As part of the process in getting my body healthy through food, Dr. Gutman ordered a battery of tests for me as a sort of baseline risk assessment for heart disease and diabetes. The good news: I’m actually in a much better place than I thought I would be. My cholesterol is high, but not as high as I was expecting (I do love a good steak), and I’m at zero risk for developing diabetes (and with any luck, won’t develop any risk, thanks to the Whole Foods I’m eating now).
Here’s where things get interesting. As part of the testing, they examined a few genes in particular in my DNA samples. The reason they check for them is that they can have implications for heart disease – from my own research, it seems like those implications are still somewhat controversial, although everyone seems to agree that even if it’s not heart disease, these genetic mutations can put you at risk for some other long term health issues.
<Brace yourselves, science jargon ahead. Doc, feel free to call me out on getting everything about this wrong. I still only halfway understand it>
Now there are two genes in particular that were examined. These genes control my body’s ability to process folate, which is a vital nutrient for some processes in cells, so that the folate can mitigate the accumulation of homocysteine in my body. I’ll explain what homocysteine is and why we worry about high levels of it in a moment. One of the genes is functioning normally. The other isn’t functioning at all, which means both my parents are carriers for that mutation. So the question is, is the fully functioning gene able to handle the homocysteine levels in my body.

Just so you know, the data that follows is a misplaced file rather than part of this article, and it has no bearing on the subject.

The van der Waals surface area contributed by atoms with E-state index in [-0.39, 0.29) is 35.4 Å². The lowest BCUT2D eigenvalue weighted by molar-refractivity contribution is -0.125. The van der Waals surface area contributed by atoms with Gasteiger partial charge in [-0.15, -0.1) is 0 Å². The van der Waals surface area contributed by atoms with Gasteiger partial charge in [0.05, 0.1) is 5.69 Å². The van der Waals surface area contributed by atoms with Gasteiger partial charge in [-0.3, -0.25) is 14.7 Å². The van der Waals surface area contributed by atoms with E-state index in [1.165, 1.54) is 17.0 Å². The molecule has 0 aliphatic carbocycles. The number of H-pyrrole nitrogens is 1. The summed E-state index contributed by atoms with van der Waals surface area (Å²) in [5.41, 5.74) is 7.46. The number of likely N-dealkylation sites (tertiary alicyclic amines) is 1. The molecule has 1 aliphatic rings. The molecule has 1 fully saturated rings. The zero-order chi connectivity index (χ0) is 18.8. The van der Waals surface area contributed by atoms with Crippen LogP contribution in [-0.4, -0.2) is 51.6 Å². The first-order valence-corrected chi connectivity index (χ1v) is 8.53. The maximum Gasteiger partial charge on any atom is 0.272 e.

Luckily the lab also tested for that.
My homocysteine levels were indeed high. Not scary high, but enough that we want to treat it. Ideally, you’d want levels below 8.0 (no idea what the unit of measurement is), and mine is 15.3. So why do we worry about elevated homocysteine? Well, apparently it causes arterial damage over the long term, and that has been strongly linked to blood clots and stroke, as well as Alzheimers and Dementia. The controversial part is the heart disease, but why risk it, especially when I’d rather like to avoid those former effects as well!
What’s crazy is that I never would have known I was at risk if not for the test. Elevated levels of homocysteine don’t present ANY symptoms, so you’ll just be hit with some scary new health issue, and while it was preventable, you didn’t know it.
The solution is simple: I’ll be taking extra folate (possibly pre-methylized) for the rest of my life. Easy enough, happy to do it.
But I keep thinking to myself: how lucky am I that I have a doctor, a real pro, who is thorough, who ACTUALLY knows what he’s talking about so he can steer you straight? Seems like every other day that I find some piece of information that might help me, promising to cure my eczema if I only “Eat this!” “Do this!” “Stop this!” I’m a layman. I mean, I do my research. I educate more than is generally reasonable, but I still don’t know enough to suss out the bogus from the bonafide. It’s situations like these that really make you appreciate having a highly educated, experienced authority to lean on.
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